I return, I have returned, I want to return

to that heat, that syrupy afternoon

The long shade of that tree I cannot name

pale lemonade, the tinkling ice cream truck

You playing piano, wrapping yourself

in the notes, wearing sweet smoke in your hair

Mom over there, smiling–just once, just one

snapshot of her smiling in the backyard

Purple blouse, her hands folded in her lap,

red-edged cigarette in the black ashtray

The sun sets just behind her hair tied up

in a kerchief, she is about to laugh

I returned to see rain, rice fields, the palette of stars,

the road curving to follow the river line

And instead I found the lush empty fields

turned into stucco apartment boxes

And I found mini marts slushy green and

greasy hot dogs turning round on their rack

And I found

the window of our house

full of strangers

I sit in the car,

the engine still running.


The ghost of a blue-veined hand expertly

navigates an old set of earmarked cards,

out, for once, of their old red velvet casing.

A stale scent of the past warily floods a 

dimly lit stanza, and so does the reading begin…

The Fool–childlike wonder, 

ribbons of a journey that sail the winds…

The countryside has not changed

much–since the Celts arrived,

A church of stone, and rain,

always rain–that weighs down wool,

and the blue eyes of a child, ragged clothes, 

wooden clogs–it’s 1825.

The Queen of Cups–seductive woman: 

choose well, for love nears like a shadow…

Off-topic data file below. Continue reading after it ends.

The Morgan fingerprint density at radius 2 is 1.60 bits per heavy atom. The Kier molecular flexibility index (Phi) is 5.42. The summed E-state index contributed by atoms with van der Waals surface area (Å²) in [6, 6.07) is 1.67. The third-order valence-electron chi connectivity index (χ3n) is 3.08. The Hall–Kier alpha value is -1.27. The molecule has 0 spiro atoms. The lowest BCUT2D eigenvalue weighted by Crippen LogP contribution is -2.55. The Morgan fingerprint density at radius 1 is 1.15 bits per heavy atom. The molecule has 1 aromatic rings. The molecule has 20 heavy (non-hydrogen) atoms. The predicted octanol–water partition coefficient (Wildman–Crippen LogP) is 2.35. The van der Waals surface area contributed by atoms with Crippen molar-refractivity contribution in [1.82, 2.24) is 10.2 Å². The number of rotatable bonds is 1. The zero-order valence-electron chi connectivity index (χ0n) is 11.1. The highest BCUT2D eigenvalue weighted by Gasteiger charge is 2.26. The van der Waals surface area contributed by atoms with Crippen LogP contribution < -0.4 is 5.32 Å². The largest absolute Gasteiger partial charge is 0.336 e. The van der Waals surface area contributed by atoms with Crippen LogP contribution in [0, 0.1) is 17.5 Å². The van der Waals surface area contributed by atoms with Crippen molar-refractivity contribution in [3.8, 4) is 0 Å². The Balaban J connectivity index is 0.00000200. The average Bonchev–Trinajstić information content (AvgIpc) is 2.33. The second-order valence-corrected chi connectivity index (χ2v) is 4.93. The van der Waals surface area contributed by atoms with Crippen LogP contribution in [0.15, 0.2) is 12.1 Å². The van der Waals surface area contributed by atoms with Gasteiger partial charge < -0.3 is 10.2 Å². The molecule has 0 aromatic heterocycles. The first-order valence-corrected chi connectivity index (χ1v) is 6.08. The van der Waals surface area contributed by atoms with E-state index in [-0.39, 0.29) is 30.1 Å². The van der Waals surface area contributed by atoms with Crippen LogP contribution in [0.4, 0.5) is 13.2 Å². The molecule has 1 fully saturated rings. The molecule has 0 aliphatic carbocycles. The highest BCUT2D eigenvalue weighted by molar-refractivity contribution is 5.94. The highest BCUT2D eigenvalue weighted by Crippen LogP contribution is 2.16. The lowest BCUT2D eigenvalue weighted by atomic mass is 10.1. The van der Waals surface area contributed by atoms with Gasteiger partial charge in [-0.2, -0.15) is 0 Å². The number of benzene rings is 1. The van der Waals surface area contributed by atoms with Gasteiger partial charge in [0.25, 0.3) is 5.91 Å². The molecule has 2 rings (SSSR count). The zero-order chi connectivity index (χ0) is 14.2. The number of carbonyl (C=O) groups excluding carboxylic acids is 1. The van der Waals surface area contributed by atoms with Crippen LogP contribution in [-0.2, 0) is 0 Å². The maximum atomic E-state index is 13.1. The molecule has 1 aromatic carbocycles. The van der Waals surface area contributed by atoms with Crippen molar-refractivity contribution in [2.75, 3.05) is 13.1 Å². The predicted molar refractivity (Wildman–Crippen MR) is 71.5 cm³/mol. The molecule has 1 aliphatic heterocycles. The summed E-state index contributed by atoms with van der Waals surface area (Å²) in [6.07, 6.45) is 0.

You don’t know yet, but you will marry–

the handsome man that roofed the church

You will travel–perhaps on an oxen cart,

and live far, beyond the city walls.

You will give birth to three children, all will

bear names of saints–One will die. The boy.

The Wheel of Fortune–life triumphs over 

Death, majestic spirit that endures… 

Don’t be disappointed–Josefa will thrive. 

She will work, one day, as a cigar maker

and marry a shoemaker named Juan. Five 

boys. One girl–All but one scattered

caravels in a gale. The youngest, Matilde, 

will die aged ninety-two.

Believe me: I knew her well–I am the one 

who has danced farthest from the appletree, 

my grandmother’s voice branded, like an 

omen, in the soles of my slippers.


Grief is such a haunt.

A poltergeist that can-
not be banished.

A war with never-
ending battles—

only brief pauses
in a repetition of
mourning doves

reminding me

that there are voices
in my apartment
only I can hear.

This mess will linger,

until I wake up one day
to the towhees warding
off the scrub jays, or the
sharp cadences of hum-
ming birds,

and not the sounds of
the cupboards opening
and closing by themselves.



How do dragons fly

Where on Earth

Can their feet land on clouds

Do they live in the sky

This creature 

Breathes breath of Fire

Yet stories of them ease the restlessness

In some little ones 

Mothers around the world 

have told their fairy tale stories

Poetic tales

Of  gentle giants

With pointy tails

Beautifully mystical

Are these dragons in the sky

And if so

How on cloudy Earth

Do they fly

And is there fire

In their sky


Here are the slivers of you — cuts

inside my cheek.

When they broke you — fragmented &

unrecognizable —

I faulted you for the way you were shaped —